Modes and Types in Logic Programming.
PhD thesis, University of Kent at Canterbury.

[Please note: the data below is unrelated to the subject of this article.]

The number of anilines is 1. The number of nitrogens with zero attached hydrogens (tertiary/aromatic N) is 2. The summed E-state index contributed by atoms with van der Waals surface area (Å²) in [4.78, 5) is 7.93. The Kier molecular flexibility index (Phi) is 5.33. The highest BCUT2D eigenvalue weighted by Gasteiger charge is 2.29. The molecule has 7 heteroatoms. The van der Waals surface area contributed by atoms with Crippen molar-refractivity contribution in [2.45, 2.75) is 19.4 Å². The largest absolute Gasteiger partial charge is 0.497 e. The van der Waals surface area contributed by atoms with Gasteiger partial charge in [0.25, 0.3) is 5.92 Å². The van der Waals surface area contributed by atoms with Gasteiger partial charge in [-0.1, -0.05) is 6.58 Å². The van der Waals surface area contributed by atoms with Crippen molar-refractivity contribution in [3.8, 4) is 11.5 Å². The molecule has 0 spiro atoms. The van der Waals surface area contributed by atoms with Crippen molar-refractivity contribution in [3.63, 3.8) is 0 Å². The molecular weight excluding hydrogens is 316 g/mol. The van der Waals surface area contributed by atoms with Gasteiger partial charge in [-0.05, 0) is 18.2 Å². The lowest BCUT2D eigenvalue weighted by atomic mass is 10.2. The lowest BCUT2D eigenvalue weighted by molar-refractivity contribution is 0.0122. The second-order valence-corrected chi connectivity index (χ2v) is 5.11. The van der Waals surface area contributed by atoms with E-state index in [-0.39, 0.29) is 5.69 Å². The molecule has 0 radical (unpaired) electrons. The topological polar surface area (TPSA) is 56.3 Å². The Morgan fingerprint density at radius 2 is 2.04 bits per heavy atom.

This thesis deals with two themes: (1) construction of abstract domains for mode analysis of typed logic programs; (2) verification of logic programs using non-standard selection rules. (1) Mode information is important mainly for compiler optimisations. The precision of a mode analysis depends partly on the expressiveness of the abstract domain. We show how specialised abstract domains may be constructed for each type in a typed logic program. These domains capture the degree of instantiation of a term very precisely. The domain construction procedure is implemented using the Godel language and tested on some example programs to demonstrate the viability and high precision of the analysis. (2) We provide verification methods for logic programs using selection rules other than the usual left-to-right selection rule. We consider five aspects of verification: termination; and freedom from (full) unification, occur-check, foundering, and errors related to built-ins. The methods are based on assigning a mode, input or output, to each argument position of each predicate. This mode is only fixed with respect to a particular execution. For termination, we first identify a class of predicates which terminate under the assumption that derivations are input-consuming, meaning that in each derivation step, the input arguments of the selected atom do not become instantiated. Input-consuming derivations can be realised using block declarations, which test that certain argument positions of the selected atom are non-variable. To show termination for a program where not all predicates terminate under the assumption that derivations are input-consuming, we make the stronger assumption that derivations are left-based. This formalises the ''default left-to-right'' selection rule of Prolog. To the best of our knowledge, this work is the first formal and comprehensive approach to this kind of termination problem. The results on the other four aspects are mainly generalisations of previous results assuming the left-to-right selection rule.
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